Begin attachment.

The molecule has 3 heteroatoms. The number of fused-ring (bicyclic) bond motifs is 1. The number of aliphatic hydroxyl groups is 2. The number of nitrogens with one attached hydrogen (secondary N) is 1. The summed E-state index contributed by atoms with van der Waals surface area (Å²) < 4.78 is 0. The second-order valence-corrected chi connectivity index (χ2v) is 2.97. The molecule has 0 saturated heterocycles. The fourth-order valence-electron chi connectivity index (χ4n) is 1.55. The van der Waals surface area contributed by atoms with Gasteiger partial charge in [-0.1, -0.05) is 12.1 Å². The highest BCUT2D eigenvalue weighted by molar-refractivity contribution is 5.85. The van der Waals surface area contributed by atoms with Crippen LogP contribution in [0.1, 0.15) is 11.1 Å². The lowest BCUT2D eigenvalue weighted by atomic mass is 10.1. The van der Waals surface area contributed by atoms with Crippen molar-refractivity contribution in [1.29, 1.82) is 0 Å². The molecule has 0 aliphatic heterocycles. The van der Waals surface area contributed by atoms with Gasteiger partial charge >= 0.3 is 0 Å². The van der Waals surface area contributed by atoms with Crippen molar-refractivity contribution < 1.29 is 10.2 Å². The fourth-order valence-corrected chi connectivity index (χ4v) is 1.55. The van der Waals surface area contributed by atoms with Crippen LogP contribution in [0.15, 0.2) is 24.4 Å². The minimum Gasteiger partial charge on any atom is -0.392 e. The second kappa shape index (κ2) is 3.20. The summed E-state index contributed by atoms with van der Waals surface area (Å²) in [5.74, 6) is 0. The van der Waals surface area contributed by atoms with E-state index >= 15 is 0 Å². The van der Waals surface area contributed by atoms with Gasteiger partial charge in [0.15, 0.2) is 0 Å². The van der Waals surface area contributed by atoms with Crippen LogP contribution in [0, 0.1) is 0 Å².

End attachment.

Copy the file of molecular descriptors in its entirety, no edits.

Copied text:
The molecule has 3 heteroatoms. The number of fused-ring (bicyclic) bond motifs is 1. The number of aliphatic hydroxyl groups is 2. The number of nitrogens with one attached hydrogen (secondary N) is 1. The summed E-state index contributed by atoms with van der Waals surface area (Å²) < 4.78 is 0. The second-order valence-corrected chi connectivity index (χ2v) is 2.97. The molecule has 0 saturated heterocycles. The fourth-order valence-electron chi connectivity index (χ4n) is 1.55. The van der Waals surface area contributed by atoms with Gasteiger partial charge in [-0.1, -0.05) is 12.1 Å². The highest BCUT2D eigenvalue weighted by molar-refractivity contribution is 5.85. The van der Waals surface area contributed by atoms with Crippen LogP contribution in [0.1, 0.15) is 11.1 Å². The lowest BCUT2D eigenvalue weighted by atomic mass is 10.1. The van der Waals surface area contributed by atoms with Crippen molar-refractivity contribution in [1.29, 1.82) is 0 Å². The molecule has 0 aliphatic heterocycles. The van der Waals surface area contributed by atoms with Gasteiger partial charge >= 0.3 is 0 Å². The van der Waals surface area contributed by atoms with Crippen molar-refractivity contribution < 1.29 is 10.2 Å². The fourth-order valence-corrected chi connectivity index (χ4v) is 1.55. The van der Waals surface area contributed by atoms with Crippen LogP contribution in [0.15, 0.2) is 24.4 Å². The minimum Gasteiger partial charge on any atom is -0.392 e. The second kappa shape index (κ2) is 3.20. The summed E-state index contributed by atoms with van der Waals surface area (Å²) in [5.74, 6) is 0. The van der Waals surface area contributed by atoms with E-state index >= 15 is 0 Å². The van der Waals surface area contributed by atoms with Gasteiger partial charge in [0.15, 0.2) is 0 Å². The van der Waals surface area contributed by atoms with Crippen LogP contribution in [0, 0.1) is 0 Å².